Tokyo’s Ueno Zoo monorail tested urban transportation system for new era

The Yomiuri Shimbun

The current monorail, which has been in operation since 2001

By Rie Hayashi / Yomiuri Shimbun Staff Writer Despite its popularity among visiting children, operations of the monorail at Ueno Zoo will be suspended in November this year, as its cars and facilities are getting old.

How did the monorail, said to be the nation’s oldest, come to be at the zoo in the first place?

Ueno Zoo consists of the East Garden, which has the main gate, and the West Garden. Pandas are exhibited in the East Garden, while the Shinobazunoike pond is located in the West Garden, where visitors can see giraffes and penguins.

Separated by a public road, the two gardens are linked by the monorail, which has a 330-meter track and can transport passengers between the gardens in only about 90 seconds.

Different animals are drawn on the monorail cars, and its seats are painted in a variety of colors.

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  • Courtesy of Bureau of Transportation of Tokyo metropolitan government

    The first monorail in Ueno Zoo, which was operated from 1957 to 1966

Passengers can see the Shinobazunoike pond through the large windows. At a fare of ¥150 for an adult, I could enjoy the extraordinary feeling of “walking in the sky.”

According to the Tokyo metropolitan government, about 1.1 million passengers use the monorail annually. There is a bridge over which visitors can come and go between the two gardens in less than 10 minutes, but the number of monorail passengers reveals that one in four visitors to the zoo take the monorail.

I thought the monorail was just an attraction. However, Takashi Sugino, 51, a zoo official in charge of public relations, said, “It’s an authentic public transportation facility.”

The monorail’s official Japanese name is the Ueno Kensui Line. Ueno Zoo is run by the Tokyo Zoological Park Society, while the monorail is operated by the Bureau of Transportation of the Tokyo metropolitan government. Former drivers of Toei subway lines who have abundant experience operate the monorail.

According to the bureau, the monorail opened in December 1957 as an experimental line for developing a future urban public transportation system.

In the 1950s, the key means of public transportation in metropolitan areas was the streetcar. However, it became difficult to operate streetcars on time due to the increase in the number of automobiles. To address the situation, the Tokyo metropolitan government began considering subways and monorails as substitutes.

At that time, monorails were “new-age vehicles” operated only in West Germany. Ueno Zoo was selected as a venue for a feasibility test of a monorail because it satisfied necessary conditions such as having different levels of heights and being able to accommodate curved tracks.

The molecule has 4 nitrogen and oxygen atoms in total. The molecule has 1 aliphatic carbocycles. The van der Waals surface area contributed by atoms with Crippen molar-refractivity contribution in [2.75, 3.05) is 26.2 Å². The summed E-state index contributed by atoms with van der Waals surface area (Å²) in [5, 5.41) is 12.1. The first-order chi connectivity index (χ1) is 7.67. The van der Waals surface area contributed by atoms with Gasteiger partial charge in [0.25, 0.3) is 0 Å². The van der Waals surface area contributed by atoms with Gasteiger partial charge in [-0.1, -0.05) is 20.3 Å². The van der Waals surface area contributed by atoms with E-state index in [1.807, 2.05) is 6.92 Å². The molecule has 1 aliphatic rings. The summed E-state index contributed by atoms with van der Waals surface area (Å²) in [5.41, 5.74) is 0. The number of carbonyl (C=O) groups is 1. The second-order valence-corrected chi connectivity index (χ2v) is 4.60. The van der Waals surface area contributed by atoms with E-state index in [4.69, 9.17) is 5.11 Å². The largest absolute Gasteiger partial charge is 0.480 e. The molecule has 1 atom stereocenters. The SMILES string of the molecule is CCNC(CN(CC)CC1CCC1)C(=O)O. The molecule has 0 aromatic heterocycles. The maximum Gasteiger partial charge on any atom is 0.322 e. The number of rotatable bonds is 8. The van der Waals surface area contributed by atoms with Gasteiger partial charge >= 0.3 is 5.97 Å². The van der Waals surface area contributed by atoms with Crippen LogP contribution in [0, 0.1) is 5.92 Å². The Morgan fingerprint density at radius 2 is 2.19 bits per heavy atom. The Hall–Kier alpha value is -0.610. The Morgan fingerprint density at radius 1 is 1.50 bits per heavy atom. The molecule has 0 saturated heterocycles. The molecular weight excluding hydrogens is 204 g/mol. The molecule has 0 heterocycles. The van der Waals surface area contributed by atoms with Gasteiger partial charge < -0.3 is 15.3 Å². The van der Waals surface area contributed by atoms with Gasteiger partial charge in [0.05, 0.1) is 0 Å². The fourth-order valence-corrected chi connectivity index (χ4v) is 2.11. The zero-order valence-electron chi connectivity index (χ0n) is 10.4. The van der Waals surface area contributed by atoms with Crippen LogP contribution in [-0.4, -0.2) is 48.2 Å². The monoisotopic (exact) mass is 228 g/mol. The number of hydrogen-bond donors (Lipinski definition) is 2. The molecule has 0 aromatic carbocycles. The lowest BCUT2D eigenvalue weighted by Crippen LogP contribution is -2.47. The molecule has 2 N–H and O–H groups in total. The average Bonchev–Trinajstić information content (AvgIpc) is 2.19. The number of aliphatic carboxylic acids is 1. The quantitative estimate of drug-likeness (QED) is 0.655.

The request to build a test line was accepted by the zoo.

Originally, Ueno Zoo had just the current East Garden. It began expanding in 1949 and constructed the West Garden across a public road. However, since there was no bridge to connect the two gardens, visitors had to cross the busy road and climb up and down long stairs to come and go between them.

According to a document titled “100 years of Ueno Zoo,” the monorail became popular after its opening as a vehicle intended for amusement and entertainment, thanks to the scenic view it offered of the entire Shinobazunoike pond.

Dai Toratani, 58, a section chief responsible for the operation of the monorail at the Bureau of Transportation, took his first monorail ride with his family when he was a little child, and still has clear memories of the experience.

“The silver body with blue lines looked cool, like an aircraft. It was like a vehicle of the future,” he said.

However, the construction of subways was ultimately prioritized as a future urban transportation system because massive transport capacity was needed to respond to a rapid population increase. Starting with the opening of the current Toei Asakusa subway line (from Oshiage Station to Asakusabashi Station) in 1960, subway lines were increasingly extended.

In contrast, monorails like that at Ueno Zoo were not adopted. Also, due to financial difficulties facing the Tokyo metropolitan government and the ageing of the facility, a report recommending its abolishment was submitted in November 1980, saying that its mission as an experimental vehicle had been achieved. However, it was decided to keep the monorail alive due to opposition from users.

New cars were constructed with a subsidy from the Japan lottery association. The current cars are the fourth edition and have been used since 2001. With their renewal term expiring, the metropolitan government decided to suspend operations in November.

However, they are the only cars of their kind in the nation, and it takes about three years to construct them at a cost of about ¥1.8 billion for two cars. The metropolitan government has therefore begun discussing whether to keep or abolish the monorail. Which decision will it make?Speech

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